Take advantage of low-interest business loans and alleviate economic stress with government-backed financing serviced by BRB.
We are now accepting applications from businesses, farmers, and sole proprietors that are being impacted by the COVID-19 virus. These loans may be used to pay fixed debts, payroll, accounts payable and other bills that can’t be paid because of the disaster’s impact.
The recently-approved CARES Act included an additional funds to reinvest into communities and support small businesses. The bill also expanded the small business category by including businesses with fewer than 500 employees.
The Business Interruption Plan offers maximum loan amounts of $10,000,000 and includes the possibility of a 6-month deferment and loan forgiveness.
The qualification process is simple. Can you say 'yes' to these two questions?
- Was your company in operation on February 15, 2020?
- Did you have employees on February 15, 2020?
Due to high demand, we are unable to guarantee approval for any application. Approval is dependent upon limited SBA funding, a completed application, and satisfactory documentation.
Sign up or log into our client portal below to begin your application.
Paycheck Protection Program for Farmers
Are agricultural producers, farmers, and ranchers eligible for PPP loans?
Yes. Agricultural producers, farmers, and ranchers are eligible for PPP loans if: (i) the business has 500 or fewer employees, or (ii) the business fits within the revenue-based sized standard, which is average annual receipts of $1 million.
Additionally, agricultural producers, farmers, and ranchers can qualify for PPP loans as a small business concern if their business meets SBA’s “alternative size standard.” The “alternative size standard” is currently: (1) maximum net worth of the business is not more than $15 million, and (2) the average net income after Federal income taxes (excluding any carry-over losses) of the business for the two full fiscal years before the date of the application is not more than $5 million.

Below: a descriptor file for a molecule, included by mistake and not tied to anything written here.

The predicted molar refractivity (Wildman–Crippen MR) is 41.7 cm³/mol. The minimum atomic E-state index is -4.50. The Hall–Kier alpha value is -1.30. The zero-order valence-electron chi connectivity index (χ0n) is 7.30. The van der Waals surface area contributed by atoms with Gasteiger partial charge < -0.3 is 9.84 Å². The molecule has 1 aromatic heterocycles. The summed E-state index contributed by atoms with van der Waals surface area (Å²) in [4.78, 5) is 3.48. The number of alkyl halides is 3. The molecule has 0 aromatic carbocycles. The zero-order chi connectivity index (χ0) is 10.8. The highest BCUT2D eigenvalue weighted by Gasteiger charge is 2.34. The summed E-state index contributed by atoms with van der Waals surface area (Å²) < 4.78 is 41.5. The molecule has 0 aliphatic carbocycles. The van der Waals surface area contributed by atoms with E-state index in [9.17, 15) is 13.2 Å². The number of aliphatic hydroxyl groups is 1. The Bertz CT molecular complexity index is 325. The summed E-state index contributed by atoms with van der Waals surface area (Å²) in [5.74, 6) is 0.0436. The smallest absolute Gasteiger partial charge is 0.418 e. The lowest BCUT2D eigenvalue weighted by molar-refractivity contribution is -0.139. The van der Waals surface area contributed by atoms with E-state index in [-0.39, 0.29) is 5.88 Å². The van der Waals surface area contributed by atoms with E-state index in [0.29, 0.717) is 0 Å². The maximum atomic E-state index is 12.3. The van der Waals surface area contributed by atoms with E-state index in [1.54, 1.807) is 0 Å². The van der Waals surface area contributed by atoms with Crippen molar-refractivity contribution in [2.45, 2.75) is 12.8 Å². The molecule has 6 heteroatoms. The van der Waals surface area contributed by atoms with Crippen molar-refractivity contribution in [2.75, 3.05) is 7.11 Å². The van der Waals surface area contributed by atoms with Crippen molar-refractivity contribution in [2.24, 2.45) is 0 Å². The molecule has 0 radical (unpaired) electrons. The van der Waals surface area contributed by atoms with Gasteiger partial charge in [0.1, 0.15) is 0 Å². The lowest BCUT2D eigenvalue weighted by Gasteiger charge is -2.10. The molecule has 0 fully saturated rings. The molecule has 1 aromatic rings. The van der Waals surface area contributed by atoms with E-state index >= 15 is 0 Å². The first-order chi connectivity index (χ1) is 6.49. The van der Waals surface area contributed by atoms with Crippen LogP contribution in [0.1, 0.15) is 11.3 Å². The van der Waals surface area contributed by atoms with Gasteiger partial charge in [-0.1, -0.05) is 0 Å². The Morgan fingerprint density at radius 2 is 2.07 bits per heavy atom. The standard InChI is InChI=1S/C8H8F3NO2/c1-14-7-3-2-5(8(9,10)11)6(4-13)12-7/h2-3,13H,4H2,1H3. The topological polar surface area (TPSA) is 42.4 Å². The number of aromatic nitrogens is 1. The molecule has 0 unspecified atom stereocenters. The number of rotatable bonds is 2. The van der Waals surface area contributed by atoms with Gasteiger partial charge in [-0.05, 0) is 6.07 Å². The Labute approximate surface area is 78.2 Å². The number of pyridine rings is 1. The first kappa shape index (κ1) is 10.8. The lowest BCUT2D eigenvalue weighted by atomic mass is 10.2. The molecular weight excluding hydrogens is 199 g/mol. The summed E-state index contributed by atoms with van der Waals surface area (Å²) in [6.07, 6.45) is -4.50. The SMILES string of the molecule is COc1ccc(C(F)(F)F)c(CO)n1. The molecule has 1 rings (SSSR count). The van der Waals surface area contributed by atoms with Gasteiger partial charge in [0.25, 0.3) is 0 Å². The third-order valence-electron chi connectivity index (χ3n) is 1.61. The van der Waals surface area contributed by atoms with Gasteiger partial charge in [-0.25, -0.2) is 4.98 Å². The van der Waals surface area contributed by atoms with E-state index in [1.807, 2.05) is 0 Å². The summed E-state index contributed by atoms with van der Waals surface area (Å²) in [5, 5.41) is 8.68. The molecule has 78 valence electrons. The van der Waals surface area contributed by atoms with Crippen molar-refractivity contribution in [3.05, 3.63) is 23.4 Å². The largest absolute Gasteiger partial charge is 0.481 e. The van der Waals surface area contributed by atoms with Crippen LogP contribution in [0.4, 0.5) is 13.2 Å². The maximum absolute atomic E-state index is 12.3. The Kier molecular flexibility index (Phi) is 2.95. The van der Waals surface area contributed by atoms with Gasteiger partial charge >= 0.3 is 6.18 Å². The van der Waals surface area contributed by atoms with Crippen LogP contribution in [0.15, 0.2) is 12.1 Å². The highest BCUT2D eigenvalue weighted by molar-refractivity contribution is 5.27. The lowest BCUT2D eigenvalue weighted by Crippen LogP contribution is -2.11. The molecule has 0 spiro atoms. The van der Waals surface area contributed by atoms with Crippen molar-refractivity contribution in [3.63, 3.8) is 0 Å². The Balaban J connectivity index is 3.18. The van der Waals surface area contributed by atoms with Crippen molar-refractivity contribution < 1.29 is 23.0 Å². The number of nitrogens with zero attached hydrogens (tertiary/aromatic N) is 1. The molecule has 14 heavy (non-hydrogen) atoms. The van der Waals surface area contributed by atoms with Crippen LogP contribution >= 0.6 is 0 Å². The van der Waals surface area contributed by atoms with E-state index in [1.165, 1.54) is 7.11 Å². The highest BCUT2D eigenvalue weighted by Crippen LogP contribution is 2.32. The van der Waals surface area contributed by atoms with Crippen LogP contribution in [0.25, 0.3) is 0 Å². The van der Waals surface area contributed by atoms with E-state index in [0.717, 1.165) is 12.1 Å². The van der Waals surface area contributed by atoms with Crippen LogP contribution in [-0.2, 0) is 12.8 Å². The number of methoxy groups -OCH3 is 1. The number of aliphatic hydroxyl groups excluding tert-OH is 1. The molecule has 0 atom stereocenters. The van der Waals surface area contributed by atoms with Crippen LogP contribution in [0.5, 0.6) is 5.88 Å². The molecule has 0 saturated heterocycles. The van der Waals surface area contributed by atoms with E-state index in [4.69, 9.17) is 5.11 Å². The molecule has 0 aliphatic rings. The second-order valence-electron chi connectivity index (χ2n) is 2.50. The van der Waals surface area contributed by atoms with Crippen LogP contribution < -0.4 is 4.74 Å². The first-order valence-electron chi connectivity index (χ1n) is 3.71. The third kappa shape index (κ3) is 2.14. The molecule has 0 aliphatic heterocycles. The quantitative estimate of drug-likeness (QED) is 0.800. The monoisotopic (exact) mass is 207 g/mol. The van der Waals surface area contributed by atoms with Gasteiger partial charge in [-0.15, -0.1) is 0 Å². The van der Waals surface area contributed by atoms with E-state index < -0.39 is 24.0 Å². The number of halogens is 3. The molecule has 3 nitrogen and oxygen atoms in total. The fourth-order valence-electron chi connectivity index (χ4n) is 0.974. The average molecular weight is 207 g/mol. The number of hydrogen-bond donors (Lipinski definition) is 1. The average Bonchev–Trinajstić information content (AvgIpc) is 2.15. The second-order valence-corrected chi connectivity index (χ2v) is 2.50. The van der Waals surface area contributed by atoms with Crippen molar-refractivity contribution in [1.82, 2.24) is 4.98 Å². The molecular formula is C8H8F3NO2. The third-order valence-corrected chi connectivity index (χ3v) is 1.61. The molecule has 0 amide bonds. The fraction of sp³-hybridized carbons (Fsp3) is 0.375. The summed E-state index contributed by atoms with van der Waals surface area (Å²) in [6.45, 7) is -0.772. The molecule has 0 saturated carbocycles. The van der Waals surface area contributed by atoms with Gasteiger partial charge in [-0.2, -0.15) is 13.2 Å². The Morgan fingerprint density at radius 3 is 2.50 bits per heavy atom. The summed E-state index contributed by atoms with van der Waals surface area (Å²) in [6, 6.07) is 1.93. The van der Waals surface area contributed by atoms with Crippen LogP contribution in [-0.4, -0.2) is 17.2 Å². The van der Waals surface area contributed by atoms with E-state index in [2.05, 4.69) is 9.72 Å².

I am a self-employed individual who reports my income on IRS Form 1040 Schedule F. What documentation must I provide in place of Schedule C and how should my maximum loan amount be determined (up to $10 million)?
Self-employed farmers (i.e., those who report their net farm profit on IRS Form 1040 Schedule 1 and Schedule F) should use IRS Form 1040 Schedule F in lieu of Schedule C, and Schedule F line 34 net farm profit should be used to determine their loan amount in place of Schedule C line 31 net profit. The calculation is otherwise the same as for Schedule C filers above. The 2019 IRS Form 1040 Schedule 1 and Schedule F must be included with the loan application.
- Competitive Rates
- Customized Terms
- Local Decisions
- Available for start-up businesses or for the purchase or refinance of an existing business
- Competitively low rates for a wide range of business needs*
- Government-backed financing
- Alternative option for companies that might otherwise struggle to secure funds
- Special financing for qualifying businesses
- A wide range of lending options available
- Generally lower down payments and extended terms
- Additional considerations taken when deciding maturity**
- Local, Blue Ridge decision-making and processing
- Thorough, attentive service every step of the process
*Subject to credit approval.
**Loan maturities are based on the ability to repay, the purpose of the loan proceeds, and the useful life of the assets financed.